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> > > The Fingersmiths: In Praise of Fallen Women

Fallen Women

Image of six different colouered women

Promotional image for In Praise of Fallen Women

The Fingersmiths latest production incorporates spoken and projected text with theatricalised British Sign Language. Penny Pepper caught their performance at the Drill Hall, London.

 The Fingersmiths are old collaborators in a new formation: acclaimed performers/devisers Jeni Draper and Jean St Clair and award-winning writer Kaite O'Reilly. The trio first collaborated on Jenny Sealey's production of 'Peeling', written by Kaite, for Graeae Theatre Company.

It's a pleasant summer's evening and I'm wheeling just off Tottenham Court Road, into Chenies Street, to see 'In praise of fallen women' at The Drill Hall. I have two friends with me, J., a wheelchair user, and C., who is partially sighted.

We're shown in quickly. Lighting is low; the performance area is a level space defined by objects and furniture. The colour red dominates. Colour of passion, colour of blood; red carpet, red curtain, a chaise long, red flowers. But also, a pair of virgin white chairs, and there's fruit and shoes on the stark triangular shelving at the rear of the set. Loaded symbolism - a dark yet playful aesthetic provoking curiosity and expectation in the opening moments.

There is stark silence as we settle in our places in the front. The two women in the performance space are dressed in archetypal whores' clothing; black dresses, pointy shoes, clichéd sexy stockings.

As the performance begins, screens at different positions within the space fill with text, and this continues throughout the performance. A duologue ensues between the women and we are taken back through time to explore the contradiction, the challenge, the power that is the prostitute.

As the feverish unfolding of interplay between performers Jeni Draper & Jean St Clair continues in spoken English and BSL, I am hypnotized by a barrage of stunning set pieces. The male masturbation scene - very funny, explicit and perfectly performed; the duo sitting on the white chairs, covered in the purity of white lace, perfect in signing unison; Jean describing the lives of saints who were once whores, including the frankly hysterical description of one walled into her holy cell, with the shit piling high.

We are given snippets of stories from tragic whores, rich whores, ancient whores and modern whores; from Madame de Pompadour, to Klondike Kate, to the sad horror of a 13 year old dying of stab wounds after being sold into the sex trade by her mother. All brought to a contemporary but significantly provoking moment with the projection of a short filmed piece where a rich woman discusses her experience of travelling abroad to ostensibly buy sex from willing, poor men. All these stories have resonance to current views and hypocrisies on prostitution, posited against the climate of growing sex trafficking of women from poorer parts of the world.

But now it is time to confess my own weakness quite openly. I love narrative structure and it is embedded in me and my own work as a writer. Perhaps this makes me a traditionalist, yet I wholeheartedly believe the use of narrative does not exclude experimentation or ideas that challenge. In fact, I believe narrative is a key factor in dismantling any tired aesthetic - and I am not, of course, meaning narrative as purely text based sequences of words. Yet somewhere in this piece I lost track of any narrative and felt moments of deep frustration as my intellect and emotions were wrenched from one whore's life to another, without a clear sense of forward direction.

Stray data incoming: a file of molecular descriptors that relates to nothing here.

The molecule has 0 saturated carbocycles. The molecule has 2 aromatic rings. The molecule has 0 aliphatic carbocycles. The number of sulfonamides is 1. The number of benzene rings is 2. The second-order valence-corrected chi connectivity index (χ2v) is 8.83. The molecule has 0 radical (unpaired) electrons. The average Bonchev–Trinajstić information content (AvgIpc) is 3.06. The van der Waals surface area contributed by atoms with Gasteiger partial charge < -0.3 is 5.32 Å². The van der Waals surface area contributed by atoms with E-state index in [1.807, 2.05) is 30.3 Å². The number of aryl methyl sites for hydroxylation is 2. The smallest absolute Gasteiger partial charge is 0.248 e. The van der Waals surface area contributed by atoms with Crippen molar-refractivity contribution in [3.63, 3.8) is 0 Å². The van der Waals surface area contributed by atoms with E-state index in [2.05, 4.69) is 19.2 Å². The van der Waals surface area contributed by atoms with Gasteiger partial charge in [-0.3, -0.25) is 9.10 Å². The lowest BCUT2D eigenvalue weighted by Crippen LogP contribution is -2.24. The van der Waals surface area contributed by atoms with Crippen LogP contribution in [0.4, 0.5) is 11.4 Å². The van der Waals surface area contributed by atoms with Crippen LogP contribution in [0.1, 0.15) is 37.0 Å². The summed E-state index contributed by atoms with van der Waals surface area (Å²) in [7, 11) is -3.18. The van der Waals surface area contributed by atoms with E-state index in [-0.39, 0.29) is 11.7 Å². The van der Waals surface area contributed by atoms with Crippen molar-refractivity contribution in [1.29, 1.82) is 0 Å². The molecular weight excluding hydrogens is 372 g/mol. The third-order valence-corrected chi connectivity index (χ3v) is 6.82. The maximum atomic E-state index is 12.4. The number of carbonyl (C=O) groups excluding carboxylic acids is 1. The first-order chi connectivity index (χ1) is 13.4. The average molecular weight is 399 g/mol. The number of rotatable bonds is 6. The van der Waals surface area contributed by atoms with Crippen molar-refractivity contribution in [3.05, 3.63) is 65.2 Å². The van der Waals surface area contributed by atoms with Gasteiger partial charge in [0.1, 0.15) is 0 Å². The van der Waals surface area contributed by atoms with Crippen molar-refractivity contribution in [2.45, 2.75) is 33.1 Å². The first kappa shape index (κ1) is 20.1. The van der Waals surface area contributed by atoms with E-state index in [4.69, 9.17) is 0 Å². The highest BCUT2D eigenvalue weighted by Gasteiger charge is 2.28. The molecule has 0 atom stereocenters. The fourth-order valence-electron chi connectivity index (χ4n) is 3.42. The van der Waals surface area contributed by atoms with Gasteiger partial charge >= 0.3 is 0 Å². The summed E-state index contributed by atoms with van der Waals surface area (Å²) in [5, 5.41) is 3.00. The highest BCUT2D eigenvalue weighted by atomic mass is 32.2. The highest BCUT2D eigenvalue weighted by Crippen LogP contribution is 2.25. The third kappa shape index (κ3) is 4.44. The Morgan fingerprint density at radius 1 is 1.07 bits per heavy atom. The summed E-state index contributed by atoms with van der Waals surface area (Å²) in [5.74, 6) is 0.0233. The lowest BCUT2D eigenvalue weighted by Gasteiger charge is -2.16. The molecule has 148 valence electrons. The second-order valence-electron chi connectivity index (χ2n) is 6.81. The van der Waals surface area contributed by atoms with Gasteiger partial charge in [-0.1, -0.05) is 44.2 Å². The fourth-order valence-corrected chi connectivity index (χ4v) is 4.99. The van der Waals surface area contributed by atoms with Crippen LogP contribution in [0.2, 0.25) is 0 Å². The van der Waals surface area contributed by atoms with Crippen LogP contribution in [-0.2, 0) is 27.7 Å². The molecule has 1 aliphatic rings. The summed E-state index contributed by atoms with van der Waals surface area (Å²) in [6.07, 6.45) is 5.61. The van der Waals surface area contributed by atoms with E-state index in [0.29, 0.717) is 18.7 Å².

Elements of story telling were evident throughout, but became teasers, like a strap line narrative in which the deeper complexities of each individual were not fully realized. Neither did I feel that with these beginnings, was it merely a conscious choice to leave us with a satisfying sense of these women having realities beyond this space, which could not, nor should be given full sentimental closure.

As an experiment in bilingual performance using theatricalised and spoken/projected text (from programme), I feel it was largely successful - with some important reservations which are perhaps at the heart of the knotty difficulties to produce a truly inclusive, yet revolutionary performance. On this night, there was no audio description, and as someone with a low level of light-dark visual impairment, much of the text on the (theatrically very effective) screens was lost to me. My visually impaired friend lost much more. I am intensely interested in integrated, theatricalised performance - I am a Graeae graduate after all; yet I felt this performance faced the usual challenges present in maintaining a radical creative and imaginative focus without actually losing sight of the central purpose of the piece.

Overall this was a red-hot brave, brashly beautiful and laudable performance. I just ask that the stories - which are worthy of being told - are elaborated on and not obscured so deeply within the glorious multi-layered theatrical feast we were invited to devour as served by two very talented performers.